Fabula 2020 - the 17th Festival of World Literatures
From 28 February to 8 March, Cankarjev dom Culture and Congress Centre in Ljubljana, the largest home of culture in Slovenia, will once again host the Fabula Festival of World Literatures. Every year, the festival attracts the most notable authors of world literature.
The organisers of the festival proudly list some of the famous names the Fabula Festival has hosted so far: Herta Müller, Irvin Welsh, Hanif Kureish, David Grossman, Janice Galloway, Richard Flanagan, Tatjana Tolstoj and Eric Vuillard to name only a few.
Slovenians love the Fabula Festival. It is the most notable literary festival in Slovenia and one of the most significant ones of the region. It was founded in 2003. In its 17 years of existence, more than 120 foreign authors have participated in the various sections of the festival, says Manca G. Renko, artistic director of the festival.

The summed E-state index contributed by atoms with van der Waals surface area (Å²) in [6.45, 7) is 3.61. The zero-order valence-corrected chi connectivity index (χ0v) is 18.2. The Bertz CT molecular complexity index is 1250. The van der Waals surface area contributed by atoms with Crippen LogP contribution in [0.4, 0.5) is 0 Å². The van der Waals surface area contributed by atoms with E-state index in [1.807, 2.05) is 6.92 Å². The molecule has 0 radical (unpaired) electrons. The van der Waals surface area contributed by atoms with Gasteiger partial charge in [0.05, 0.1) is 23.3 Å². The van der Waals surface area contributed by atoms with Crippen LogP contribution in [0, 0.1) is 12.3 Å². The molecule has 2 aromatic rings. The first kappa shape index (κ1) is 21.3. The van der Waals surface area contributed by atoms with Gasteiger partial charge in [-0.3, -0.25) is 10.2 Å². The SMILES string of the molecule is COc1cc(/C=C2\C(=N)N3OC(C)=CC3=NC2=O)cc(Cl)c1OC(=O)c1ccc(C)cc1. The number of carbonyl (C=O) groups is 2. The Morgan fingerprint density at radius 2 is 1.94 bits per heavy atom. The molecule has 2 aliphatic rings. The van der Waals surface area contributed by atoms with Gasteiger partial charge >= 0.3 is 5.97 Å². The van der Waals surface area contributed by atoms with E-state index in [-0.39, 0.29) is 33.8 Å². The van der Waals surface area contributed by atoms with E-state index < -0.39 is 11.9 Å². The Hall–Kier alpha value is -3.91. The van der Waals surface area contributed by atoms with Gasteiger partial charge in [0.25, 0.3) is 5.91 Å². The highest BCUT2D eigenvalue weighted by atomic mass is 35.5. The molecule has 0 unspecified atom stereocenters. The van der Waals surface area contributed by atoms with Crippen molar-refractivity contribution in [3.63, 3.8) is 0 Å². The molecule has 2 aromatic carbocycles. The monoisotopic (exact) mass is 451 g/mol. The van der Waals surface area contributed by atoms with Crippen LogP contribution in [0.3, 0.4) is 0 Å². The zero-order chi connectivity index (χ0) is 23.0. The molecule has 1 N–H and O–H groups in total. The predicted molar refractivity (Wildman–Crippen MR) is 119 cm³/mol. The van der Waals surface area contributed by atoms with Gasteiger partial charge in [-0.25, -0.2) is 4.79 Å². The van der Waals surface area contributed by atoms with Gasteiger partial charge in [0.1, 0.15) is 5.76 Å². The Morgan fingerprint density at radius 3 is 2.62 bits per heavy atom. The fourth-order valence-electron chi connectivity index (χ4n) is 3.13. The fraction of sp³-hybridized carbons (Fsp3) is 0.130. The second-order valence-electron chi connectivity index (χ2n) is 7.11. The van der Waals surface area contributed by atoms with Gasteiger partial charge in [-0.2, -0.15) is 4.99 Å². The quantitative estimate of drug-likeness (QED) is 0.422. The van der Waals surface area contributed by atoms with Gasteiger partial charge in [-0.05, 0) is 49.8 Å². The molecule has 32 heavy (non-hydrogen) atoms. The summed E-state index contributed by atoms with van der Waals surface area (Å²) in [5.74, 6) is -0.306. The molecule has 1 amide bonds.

The concept of the festival has been continuously evolving and improving. Today, it is based on elaborate curatorial work, each year striving to select those authors whose work has made the biggest mark on world literature in recent years, while also inviting authors who are already considered as classics to Ljubljana. The festival is organised under the auspices of the Beletrina publishing house.
The artistic director of the festival, Manca G. Renko: "I try to invite authors that are already well-known and read by the Slovenian readership, while also placing importance on presenting new and fresh literary voices that are not yet represented in Slovenia despite being renowned worldwide. Judging by the sales of the Fabula Festival books, the Slovenian readership is not conservative. If they have the opportunity to reach for a new book, they will gladly take it, they just need an opportunity to do so. Several times in the past, we actually sold more books by authors whose works were translated into Slovenian for the first time than by those already well-known by the Slovenian public. My most important rule is: never underestimate the public."